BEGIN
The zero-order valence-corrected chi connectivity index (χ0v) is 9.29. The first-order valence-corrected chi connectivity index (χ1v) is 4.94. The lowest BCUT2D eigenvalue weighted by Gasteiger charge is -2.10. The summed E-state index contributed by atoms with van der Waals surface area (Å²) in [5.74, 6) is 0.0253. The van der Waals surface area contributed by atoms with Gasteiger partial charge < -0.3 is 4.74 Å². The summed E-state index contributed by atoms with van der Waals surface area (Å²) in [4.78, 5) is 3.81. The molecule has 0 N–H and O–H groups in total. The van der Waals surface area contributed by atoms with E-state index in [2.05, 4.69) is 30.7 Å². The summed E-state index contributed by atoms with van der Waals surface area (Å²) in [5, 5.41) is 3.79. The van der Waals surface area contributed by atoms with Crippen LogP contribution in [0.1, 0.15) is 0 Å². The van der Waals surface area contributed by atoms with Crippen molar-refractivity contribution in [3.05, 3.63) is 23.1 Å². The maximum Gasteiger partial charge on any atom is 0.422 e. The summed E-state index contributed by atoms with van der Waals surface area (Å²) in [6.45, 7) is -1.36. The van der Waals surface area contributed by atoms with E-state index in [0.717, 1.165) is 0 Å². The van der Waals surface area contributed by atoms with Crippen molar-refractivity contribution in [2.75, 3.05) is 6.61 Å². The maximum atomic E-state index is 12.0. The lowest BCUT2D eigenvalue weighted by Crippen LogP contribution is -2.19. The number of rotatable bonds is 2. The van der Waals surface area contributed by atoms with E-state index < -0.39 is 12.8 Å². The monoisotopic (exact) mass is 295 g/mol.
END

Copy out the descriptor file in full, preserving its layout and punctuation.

The zero-order valence-corrected chi connectivity index (χ0v) is 9.29. The first-order valence-corrected chi connectivity index (χ1v) is 4.94. The lowest BCUT2D eigenvalue weighted by Gasteiger charge is -2.10. The summed E-state index contributed by atoms with van der Waals surface area (Å²) in [5.74, 6) is 0.0253. The van der Waals surface area contributed by atoms with Gasteiger partial charge < -0.3 is 4.74 Å². The summed E-state index contributed by atoms with van der Waals surface area (Å²) in [4.78, 5) is 3.81. The molecule has 0 N–H and O–H groups in total. The van der Waals surface area contributed by atoms with E-state index in [2.05, 4.69) is 30.7 Å². The summed E-state index contributed by atoms with van der Waals surface area (Å²) in [5, 5.41) is 3.79. The van der Waals surface area contributed by atoms with Crippen LogP contribution in [0.1, 0.15) is 0 Å². The van der Waals surface area contributed by atoms with Crippen molar-refractivity contribution in [3.05, 3.63) is 23.1 Å². The maximum Gasteiger partial charge on any atom is 0.422 e. The summed E-state index contributed by atoms with van der Waals surface area (Å²) in [6.45, 7) is -1.36. The van der Waals surface area contributed by atoms with E-state index in [0.717, 1.165) is 0 Å². The van der Waals surface area contributed by atoms with Crippen molar-refractivity contribution in [2.75, 3.05) is 6.61 Å². The maximum atomic E-state index is 12.0. The lowest BCUT2D eigenvalue weighted by Crippen LogP contribution is -2.19. The number of rotatable bonds is 2. The van der Waals surface area contributed by atoms with E-state index < -0.39 is 12.8 Å². The monoisotopic (exact) mass is 295 g/mol.